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You Only Have One Body, So Treat it Well

by Dana Brown / January 24, 2019

If you watch the news, you’ve no doubt seen the dozens of stories of people making bad decisions and paying for it with their lives. However, even if you’re not into extreme sports and don’t put your physical safety at risk for the ultimate selfie, there’s a good chance that you are abusing your body just as badly without even realizing it.

Since you only have one vessel in which to call you, you have to treat it with respect. This means eating right, exercising, and offering a little TLC to parts of your body you don’t see. Keep reading for more information on self-care and preservation activities you can incorporate into your day that will keep you healthy, safe, and sane for the long-haul.

Plan Your Meals Ahead of Time

Planning a healthy menu for yourself and your family is difficult, but not impossible. Take one day each week to meal plan, grocery shop, and prep family dinners and lunches. Get the entire family involved, and look for recipes that require simple, fresh ingredients. Keep in mind that the fewer things that go into your dishes, the easier they are to make and the healthier they will be.

If you’re looking to lose weight or reduce bloating, Eat This, Not That! recommends these foods, which you can add to your diet every day. The list includes foods such as wild-caught salmon, artichokes, and even probiotic-enhanced chocolate bars. Speaking of probiotics, it’s important to keep in mind the benefits of proper gut health. You want to keep your gut microbiome working properly, and probiotics can help with bloating as well as increase your metabolism and digestion.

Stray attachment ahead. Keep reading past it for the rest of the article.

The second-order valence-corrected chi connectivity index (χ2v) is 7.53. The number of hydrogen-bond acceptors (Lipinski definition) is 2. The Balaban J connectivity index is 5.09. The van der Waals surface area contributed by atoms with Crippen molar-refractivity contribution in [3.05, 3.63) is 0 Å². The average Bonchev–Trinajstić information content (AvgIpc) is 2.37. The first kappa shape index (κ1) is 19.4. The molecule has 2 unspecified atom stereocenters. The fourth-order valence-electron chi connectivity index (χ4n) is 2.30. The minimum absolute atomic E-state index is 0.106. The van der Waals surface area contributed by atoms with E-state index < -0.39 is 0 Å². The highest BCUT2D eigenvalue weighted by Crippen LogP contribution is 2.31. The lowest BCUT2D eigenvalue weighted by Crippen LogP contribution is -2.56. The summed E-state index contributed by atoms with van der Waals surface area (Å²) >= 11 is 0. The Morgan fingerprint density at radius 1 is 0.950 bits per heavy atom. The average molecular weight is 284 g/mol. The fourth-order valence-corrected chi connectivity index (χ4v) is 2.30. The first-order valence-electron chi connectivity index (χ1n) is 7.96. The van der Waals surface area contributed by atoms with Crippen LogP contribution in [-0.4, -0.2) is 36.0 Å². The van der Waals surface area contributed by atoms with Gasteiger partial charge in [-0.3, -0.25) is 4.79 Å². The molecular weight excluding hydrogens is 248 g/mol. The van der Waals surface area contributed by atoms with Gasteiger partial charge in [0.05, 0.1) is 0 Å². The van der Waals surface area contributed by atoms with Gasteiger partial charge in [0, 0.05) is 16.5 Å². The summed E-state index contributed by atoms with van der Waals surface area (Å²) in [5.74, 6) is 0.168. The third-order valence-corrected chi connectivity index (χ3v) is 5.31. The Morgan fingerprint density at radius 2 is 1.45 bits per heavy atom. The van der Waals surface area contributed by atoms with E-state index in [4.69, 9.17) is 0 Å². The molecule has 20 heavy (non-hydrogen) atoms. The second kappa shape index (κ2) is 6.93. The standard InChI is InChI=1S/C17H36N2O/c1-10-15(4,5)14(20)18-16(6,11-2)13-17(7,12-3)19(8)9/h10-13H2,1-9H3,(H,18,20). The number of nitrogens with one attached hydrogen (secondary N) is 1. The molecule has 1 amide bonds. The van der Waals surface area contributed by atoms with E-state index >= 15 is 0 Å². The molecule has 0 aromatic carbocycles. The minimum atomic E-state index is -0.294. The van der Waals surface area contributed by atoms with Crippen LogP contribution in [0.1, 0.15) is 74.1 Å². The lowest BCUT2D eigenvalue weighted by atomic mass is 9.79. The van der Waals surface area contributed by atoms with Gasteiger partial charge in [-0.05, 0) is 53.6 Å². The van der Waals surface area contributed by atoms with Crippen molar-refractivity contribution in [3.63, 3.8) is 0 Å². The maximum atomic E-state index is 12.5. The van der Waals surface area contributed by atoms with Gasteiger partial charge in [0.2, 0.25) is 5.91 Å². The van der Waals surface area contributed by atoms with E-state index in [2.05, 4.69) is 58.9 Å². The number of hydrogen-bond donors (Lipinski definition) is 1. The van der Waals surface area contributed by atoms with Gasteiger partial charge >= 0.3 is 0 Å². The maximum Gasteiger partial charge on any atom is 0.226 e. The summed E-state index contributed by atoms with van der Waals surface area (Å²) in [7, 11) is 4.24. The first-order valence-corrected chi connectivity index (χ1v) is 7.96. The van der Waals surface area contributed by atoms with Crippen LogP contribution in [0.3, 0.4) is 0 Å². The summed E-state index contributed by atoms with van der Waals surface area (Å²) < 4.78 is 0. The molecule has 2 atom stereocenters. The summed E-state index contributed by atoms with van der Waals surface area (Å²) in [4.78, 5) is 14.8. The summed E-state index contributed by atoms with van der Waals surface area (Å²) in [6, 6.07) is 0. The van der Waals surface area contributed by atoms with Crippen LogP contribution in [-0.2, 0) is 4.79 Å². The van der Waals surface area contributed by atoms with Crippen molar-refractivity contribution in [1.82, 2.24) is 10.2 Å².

Prioritize spinal alignment

One of the worst types of pain you can feel is pain that radiates from the back and gets worse with daily activities. Think of your spine as the center point for your body. It’s an internal command station that affects everything from how straight you stand to your comfort level while sitting. The American Chiropractic Association (ACA) offers tips on how to maintain spinal health.

As the ACA points out, it’s not just when you’re awake that you need to pay attention to your spinal health. Your sleep has a huge effect on this component of your wellness. One of the first culprits that could be detracting from your spine’s well-being is your mattress. If it’s too hard or too soft, it’s over 10 years old, or it doesn’t keep your spine straight as you sleep, you need to find a new one that supports your spine. You’ll notice a huge difference not only in how you sleep each night, but also in how you wake up each morning — with less pain and more energy.

Pay Attention to Your Feet

Like the spine, people tend to forgo caring for their feet. However, your feet are the platform upon which the rest of your body stands. Daily foot care includes washing, trimming your toenails, wearing comfortable shoes, and ensuring your lower extremities get ample circulation.

Sweat

You’ve probably heard people say that the best remedy for pretty much every illness is to sweat it out. Surprisingly, they’re not completely wrong. Sweating, especially via exercise, can boost your endorphins and help detoxify the body. Lizette Borreli of Medical Daily suggests that sweating may even help prevent colds and kidney stones. Keep in mind, however, that exercise isn’t something you should do without thought or foresight. Talk to your doctor before you begin a new regimen, and you may be able to avoid injuries such as runner’s knee and muscle strain.

There’s no online blog that can possibly give you the advice you need to stay 100-percent healthy. However, by paying attention to the amount of physical activity you receive, caring for important parts of your body, and eating a proper diet, you give yourself a better chance at seeing your doctor less and living a pain-free life.

Tags: HPC

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Dana Brown

Dana Brown

Dana is the creator of HealthConditions.info, which aims to provide Internet users with helpful content and resources that will lead to them making healthier decisions. Dana has 15 years of caregiving experience, and after seeing some patterns of poor health she became determined to help inform people about healthy living.